Trend Watch: Bathing in Nature

Spas are tapping into "Shinrin-yoku," the Japanese art of "forest bathing," for its stress-relieving, immunity-boosting benefits.
Image courtesy of Blackberry Farm

L’Auberge de Sedona Resort & Spa in Sedona, Arizona, has dubbed its forest bathing offering, Connecting with Nature. The service, which is complimentary for groups or costs $150/$210 for a 60-/90-minute private session, is designed to “help participants connect with nature on a deeper level by inviting them to experience their surroundings in new ways.” The spa fully capitalizes on its creekside location: Guests are led on a gentle, guided walk by the water, “which supports well-being through sensory immersion in the naturally healing environment,” explains spa director Catherine Powers. Next, the therapist — one of a team of facilitators trained under the Association of Nature and Forest Therapy Guides and Programs — asks them to share something they’re grateful for, before taking them through a series of visual and olfactory suggestions. Mindfulness and meaningful interaction with others are key goals, so the activity culminates at a “sit spot,” where guests discuss their experiences. “Forest bathing is the perfect way to encourage people to reconnect with themselves and with nature, which promotes beauty from within,” concludes Powers.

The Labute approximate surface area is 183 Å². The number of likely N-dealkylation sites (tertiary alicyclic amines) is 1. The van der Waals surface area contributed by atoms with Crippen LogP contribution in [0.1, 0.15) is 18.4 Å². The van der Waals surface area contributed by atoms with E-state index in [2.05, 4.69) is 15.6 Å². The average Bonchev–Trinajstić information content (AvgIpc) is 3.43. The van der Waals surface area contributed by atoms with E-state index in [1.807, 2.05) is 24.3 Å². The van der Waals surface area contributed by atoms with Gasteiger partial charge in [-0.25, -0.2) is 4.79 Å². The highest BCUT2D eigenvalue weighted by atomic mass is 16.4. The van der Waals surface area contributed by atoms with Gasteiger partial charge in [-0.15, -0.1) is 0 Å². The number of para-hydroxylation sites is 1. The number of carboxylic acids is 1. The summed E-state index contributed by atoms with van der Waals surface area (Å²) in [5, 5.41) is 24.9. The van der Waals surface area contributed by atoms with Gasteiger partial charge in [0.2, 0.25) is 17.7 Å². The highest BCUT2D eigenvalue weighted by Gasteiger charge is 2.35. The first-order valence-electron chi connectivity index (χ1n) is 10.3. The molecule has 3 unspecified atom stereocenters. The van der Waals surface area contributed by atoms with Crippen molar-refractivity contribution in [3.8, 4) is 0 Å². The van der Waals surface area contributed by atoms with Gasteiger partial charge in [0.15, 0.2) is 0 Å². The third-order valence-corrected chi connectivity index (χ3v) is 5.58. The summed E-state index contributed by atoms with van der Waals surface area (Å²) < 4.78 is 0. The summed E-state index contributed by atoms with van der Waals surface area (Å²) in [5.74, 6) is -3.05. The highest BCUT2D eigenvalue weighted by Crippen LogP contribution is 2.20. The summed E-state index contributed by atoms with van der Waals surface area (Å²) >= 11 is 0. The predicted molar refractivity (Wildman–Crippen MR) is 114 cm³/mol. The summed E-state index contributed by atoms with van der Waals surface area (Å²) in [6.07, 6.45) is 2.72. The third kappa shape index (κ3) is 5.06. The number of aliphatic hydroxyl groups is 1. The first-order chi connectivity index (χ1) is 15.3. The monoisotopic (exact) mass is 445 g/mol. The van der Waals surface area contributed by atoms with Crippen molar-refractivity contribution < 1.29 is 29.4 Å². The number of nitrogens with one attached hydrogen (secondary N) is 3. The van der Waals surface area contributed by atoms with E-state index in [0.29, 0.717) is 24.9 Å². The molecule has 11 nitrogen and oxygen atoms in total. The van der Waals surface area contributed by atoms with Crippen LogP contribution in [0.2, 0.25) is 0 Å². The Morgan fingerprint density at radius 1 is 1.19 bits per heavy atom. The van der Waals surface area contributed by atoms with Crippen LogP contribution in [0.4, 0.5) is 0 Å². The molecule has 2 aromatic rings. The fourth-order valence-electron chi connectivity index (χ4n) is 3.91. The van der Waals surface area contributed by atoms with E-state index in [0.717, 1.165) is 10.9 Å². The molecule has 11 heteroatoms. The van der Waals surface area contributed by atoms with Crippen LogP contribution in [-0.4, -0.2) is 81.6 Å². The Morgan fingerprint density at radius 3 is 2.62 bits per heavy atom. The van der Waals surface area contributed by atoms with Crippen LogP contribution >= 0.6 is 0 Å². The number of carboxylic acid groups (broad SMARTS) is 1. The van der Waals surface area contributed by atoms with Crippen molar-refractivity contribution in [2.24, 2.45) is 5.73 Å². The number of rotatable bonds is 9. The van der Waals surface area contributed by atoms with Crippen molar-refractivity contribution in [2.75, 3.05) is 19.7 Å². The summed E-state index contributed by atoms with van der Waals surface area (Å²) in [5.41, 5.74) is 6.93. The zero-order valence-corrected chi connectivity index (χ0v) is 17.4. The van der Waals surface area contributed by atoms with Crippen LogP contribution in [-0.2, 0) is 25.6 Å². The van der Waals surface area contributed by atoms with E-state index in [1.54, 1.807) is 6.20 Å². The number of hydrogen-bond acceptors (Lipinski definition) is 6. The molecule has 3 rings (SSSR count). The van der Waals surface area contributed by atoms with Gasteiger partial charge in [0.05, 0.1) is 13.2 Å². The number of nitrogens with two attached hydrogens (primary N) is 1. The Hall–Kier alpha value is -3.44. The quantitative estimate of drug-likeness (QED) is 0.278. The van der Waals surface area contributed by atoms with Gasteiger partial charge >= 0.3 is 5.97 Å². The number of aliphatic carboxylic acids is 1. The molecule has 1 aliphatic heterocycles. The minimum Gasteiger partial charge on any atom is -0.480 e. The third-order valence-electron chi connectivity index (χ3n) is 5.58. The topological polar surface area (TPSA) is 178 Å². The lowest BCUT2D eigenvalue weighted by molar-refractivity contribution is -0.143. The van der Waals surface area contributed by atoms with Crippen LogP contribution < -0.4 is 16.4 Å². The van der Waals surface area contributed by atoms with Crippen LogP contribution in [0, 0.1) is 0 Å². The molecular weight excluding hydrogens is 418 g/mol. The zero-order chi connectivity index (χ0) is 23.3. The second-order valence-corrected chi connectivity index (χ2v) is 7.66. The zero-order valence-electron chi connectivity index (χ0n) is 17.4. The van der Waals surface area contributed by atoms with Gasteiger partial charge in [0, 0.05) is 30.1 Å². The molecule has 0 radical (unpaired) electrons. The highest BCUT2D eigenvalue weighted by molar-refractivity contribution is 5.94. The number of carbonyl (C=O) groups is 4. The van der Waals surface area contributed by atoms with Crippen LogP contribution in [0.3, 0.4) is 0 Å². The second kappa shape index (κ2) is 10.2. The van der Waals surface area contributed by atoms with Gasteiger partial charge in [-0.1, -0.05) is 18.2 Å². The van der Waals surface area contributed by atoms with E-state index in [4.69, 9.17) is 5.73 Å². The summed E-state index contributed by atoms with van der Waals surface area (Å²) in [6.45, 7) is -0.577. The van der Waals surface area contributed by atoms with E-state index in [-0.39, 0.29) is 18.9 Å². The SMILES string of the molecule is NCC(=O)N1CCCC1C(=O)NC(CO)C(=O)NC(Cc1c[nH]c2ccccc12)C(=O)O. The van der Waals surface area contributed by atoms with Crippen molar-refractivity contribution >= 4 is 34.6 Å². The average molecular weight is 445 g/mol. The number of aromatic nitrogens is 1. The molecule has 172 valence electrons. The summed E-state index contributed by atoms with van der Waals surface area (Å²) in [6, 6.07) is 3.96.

Amanda Myers, director of wellness at Blackberry Farm’s Wellhouse spa in Walland, Tennessee, was so inspired by studies espousing the psychological and physiological effects of forest bathing that she devoted an entire menu at the spa to the practice. Entitled Deep Healing Woods, it encompasses a guided Earthfit Endurance Hike, Earthfit Forest Run, Deep Healing Woods Meditation (all 90 min./$150) and Deep Healing Woods Yoga (90 min./$165). At the end of each service, the group gathers on a platform to perform sensorial meditation based on their experiences. The guide asks them to think about what they saw, smelled and heard, and how they felt. For spas that don’t have the luxury of green space, Myers suggests offering yoga or meditation classes in a local park or beach or on a hiking trail. You can even achieve a similar affect through decor. “Having nature-scape in your spa automatically relaxes guests’ minds,” explains Myers. “That can entail placing more live plants in common areas, but even beautiful photos of nature on the walls will have a similar effect.”

Continue reading this story in our February digital edition!